Hillcroft LRC

Archive for September 2015

Calculating Ada from Radio TimesYou may have noticed the BBC is currently running a season programmes on everything digital.

We’ve just added BBC4’s Calculating Ada: the Countess of Computing from the season to our collection. Ada Lovelace was Lord Byron’s daughter and her mother ensured Ada learnt about mathematics so as to separate her from her father’s literary legacy. Ada recognised the value of Charles Babbage’s Analytical Engine and tried to raise funds so it could progress. She published the first computer programme and influenced the work of Alan Turing. If you missed the programme you can catch up on BBC iPlayer.

We’ve not recorded all of the programmes for our college but you can find out about other programmes on the BBC Make It Digital page. There you’ll find programmes about women programming, game makers and how algorithms work. Plus there’s a chance to vote on who you think is the biggest digital influencer.


Moodle 2.9 HillcroftWe’re delighted we’ve had a successful upgrade to Moodle 2.9 for our Virtual Learning Environment and we’ve integrated it with Office 365 for Business over the summer.

Our LRC Manager has already given it a whirl and it’s really easy to attach your OneDrive for Business files if you’re creating a course or if you are a learner uploading an assignment document. Another added benefit is if you directly link your file as a shortcut to OneDrive you eliminate the file downloading  which clutters up your network drive!

We’ve also got Single Sign On for Moodle and Office 365 working with Shibboleth. This means the number of passwords are reduced for our students and so it’s easier to login at college and off site.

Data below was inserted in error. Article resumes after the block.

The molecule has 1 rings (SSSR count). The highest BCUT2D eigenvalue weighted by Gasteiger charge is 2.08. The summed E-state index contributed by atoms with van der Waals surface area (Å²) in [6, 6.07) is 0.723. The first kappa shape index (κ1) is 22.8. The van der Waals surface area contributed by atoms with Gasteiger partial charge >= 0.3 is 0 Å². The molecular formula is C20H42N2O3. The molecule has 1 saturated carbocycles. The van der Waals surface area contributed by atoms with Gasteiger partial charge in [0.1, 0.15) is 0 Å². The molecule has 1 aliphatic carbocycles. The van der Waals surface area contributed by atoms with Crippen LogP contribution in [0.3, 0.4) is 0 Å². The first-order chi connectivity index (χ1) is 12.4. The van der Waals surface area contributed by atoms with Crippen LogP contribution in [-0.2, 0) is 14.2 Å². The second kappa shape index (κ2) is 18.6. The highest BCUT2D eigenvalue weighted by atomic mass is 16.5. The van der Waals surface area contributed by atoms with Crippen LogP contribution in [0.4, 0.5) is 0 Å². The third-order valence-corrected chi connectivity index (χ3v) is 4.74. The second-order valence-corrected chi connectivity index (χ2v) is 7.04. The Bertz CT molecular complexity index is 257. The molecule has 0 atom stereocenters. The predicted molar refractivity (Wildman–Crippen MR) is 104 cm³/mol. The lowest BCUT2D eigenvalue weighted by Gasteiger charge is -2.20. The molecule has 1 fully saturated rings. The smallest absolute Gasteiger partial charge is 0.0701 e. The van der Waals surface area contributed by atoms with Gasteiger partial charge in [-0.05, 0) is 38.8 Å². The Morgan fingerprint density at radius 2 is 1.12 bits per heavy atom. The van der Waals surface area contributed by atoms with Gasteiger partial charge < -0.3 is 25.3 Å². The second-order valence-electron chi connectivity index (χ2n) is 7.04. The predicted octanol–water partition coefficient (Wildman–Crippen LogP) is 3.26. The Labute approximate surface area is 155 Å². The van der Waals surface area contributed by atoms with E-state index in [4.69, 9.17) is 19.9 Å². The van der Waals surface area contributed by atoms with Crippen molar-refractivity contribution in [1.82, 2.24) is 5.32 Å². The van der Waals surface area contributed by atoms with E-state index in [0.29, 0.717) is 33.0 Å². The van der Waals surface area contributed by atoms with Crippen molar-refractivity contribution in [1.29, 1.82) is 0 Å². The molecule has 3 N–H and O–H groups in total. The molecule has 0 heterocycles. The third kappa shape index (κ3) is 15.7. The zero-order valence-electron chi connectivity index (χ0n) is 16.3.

Ebook record on catalogue with direct linkOur LRC Manager has migrated all of our ebooks on Dawsonera and our eresources to Shibboleth. Now more than 160 ebooks on on the library Heritage catalogue have direct links to Dawsonera on them. Here’s an example of what it looks like. So if a student searches the catalogue they are merely one click away from the ebook. Again this has reduced the number of different usernames and passwords for accessing eresources for accounts which the LRC needed to create as each set of course students got access to ebooks.



Bookshop run haul

Bookshop run haul

We went on our annual bookshop run yesterday. We visited 2 independent bookshops and 2 big bookshops in central London, namely: Gay’s The Word, Housmans, Waterstones and Foyles. Plus we stopped by Fopp for DVDs. Our mission was to suss out the new books and DVDs and browse for the best resources to add to the LRC.

It was fun and illuminating to read the titles and summaries of the books across a range a subjects relevant to Hillcroft students. I was struck by how many there were on communism, lots of interesting topics on migration and critical thinking. Foyles was particularly good on study skills books. The self development section of Waterstones was huge and had a great range of topics from Cognitive Behavioural Therapy to yoga. We would have liked to have seen more biographies by women of different races, although there are definitely some great ones available.

Here’s some gems of our book and DVD haul:

New books

Here We Stand (interviews with prominent feminists)

Fun House and Are you my Mother (graphic novels)

The Revolutionary Ideas of Karl Marx (introductory text)

Kwame Nkrumah (history)

The No-Nonsense Guide to Sexual Diversity (introductory text)